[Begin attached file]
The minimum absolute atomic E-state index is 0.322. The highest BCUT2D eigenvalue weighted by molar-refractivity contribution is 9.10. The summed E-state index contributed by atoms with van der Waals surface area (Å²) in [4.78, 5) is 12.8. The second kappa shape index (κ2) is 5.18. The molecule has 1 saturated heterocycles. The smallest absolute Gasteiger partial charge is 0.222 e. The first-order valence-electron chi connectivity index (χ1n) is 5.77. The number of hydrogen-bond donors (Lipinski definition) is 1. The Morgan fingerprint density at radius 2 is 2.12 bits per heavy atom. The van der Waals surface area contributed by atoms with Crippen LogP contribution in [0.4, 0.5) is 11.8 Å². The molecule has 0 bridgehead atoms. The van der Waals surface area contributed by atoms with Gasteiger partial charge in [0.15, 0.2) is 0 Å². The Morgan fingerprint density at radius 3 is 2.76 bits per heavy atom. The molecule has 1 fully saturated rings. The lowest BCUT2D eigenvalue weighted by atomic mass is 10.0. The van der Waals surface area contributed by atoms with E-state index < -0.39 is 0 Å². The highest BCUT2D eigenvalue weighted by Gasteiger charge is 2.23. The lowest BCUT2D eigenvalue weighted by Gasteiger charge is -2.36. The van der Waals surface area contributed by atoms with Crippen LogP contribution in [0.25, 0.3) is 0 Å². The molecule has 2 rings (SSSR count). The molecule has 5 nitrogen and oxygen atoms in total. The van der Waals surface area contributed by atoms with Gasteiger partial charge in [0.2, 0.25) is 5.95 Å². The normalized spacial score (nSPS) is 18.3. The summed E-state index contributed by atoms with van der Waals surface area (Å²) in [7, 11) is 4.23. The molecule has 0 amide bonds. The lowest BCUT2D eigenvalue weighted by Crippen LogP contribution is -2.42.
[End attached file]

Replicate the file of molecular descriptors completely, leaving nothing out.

The minimum absolute atomic E-state index is 0.322. The highest BCUT2D eigenvalue weighted by molar-refractivity contribution is 9.10. The summed E-state index contributed by atoms with van der Waals surface area (Å²) in [4.78, 5) is 12.8. The second kappa shape index (κ2) is 5.18. The molecule has 1 saturated heterocycles. The smallest absolute Gasteiger partial charge is 0.222 e. The first-order valence-electron chi connectivity index (χ1n) is 5.77. The number of hydrogen-bond donors (Lipinski definition) is 1. The Morgan fingerprint density at radius 2 is 2.12 bits per heavy atom. The van der Waals surface area contributed by atoms with Crippen LogP contribution in [0.4, 0.5) is 11.8 Å². The molecule has 0 bridgehead atoms. The van der Waals surface area contributed by atoms with Gasteiger partial charge in [0.15, 0.2) is 0 Å². The Morgan fingerprint density at radius 3 is 2.76 bits per heavy atom. The molecule has 1 fully saturated rings. The lowest BCUT2D eigenvalue weighted by atomic mass is 10.0. The van der Waals surface area contributed by atoms with E-state index < -0.39 is 0 Å². The highest BCUT2D eigenvalue weighted by Gasteiger charge is 2.23. The lowest BCUT2D eigenvalue weighted by Gasteiger charge is -2.36. The van der Waals surface area contributed by atoms with Crippen LogP contribution in [0.25, 0.3) is 0 Å². The molecule has 2 rings (SSSR count). The molecule has 5 nitrogen and oxygen atoms in total. The van der Waals surface area contributed by atoms with Gasteiger partial charge in [0.2, 0.25) is 5.95 Å². The normalized spacial score (nSPS) is 18.3. The summed E-state index contributed by atoms with van der Waals surface area (Å²) in [7, 11) is 4.23. The molecule has 0 amide bonds. The lowest BCUT2D eigenvalue weighted by Crippen LogP contribution is -2.42.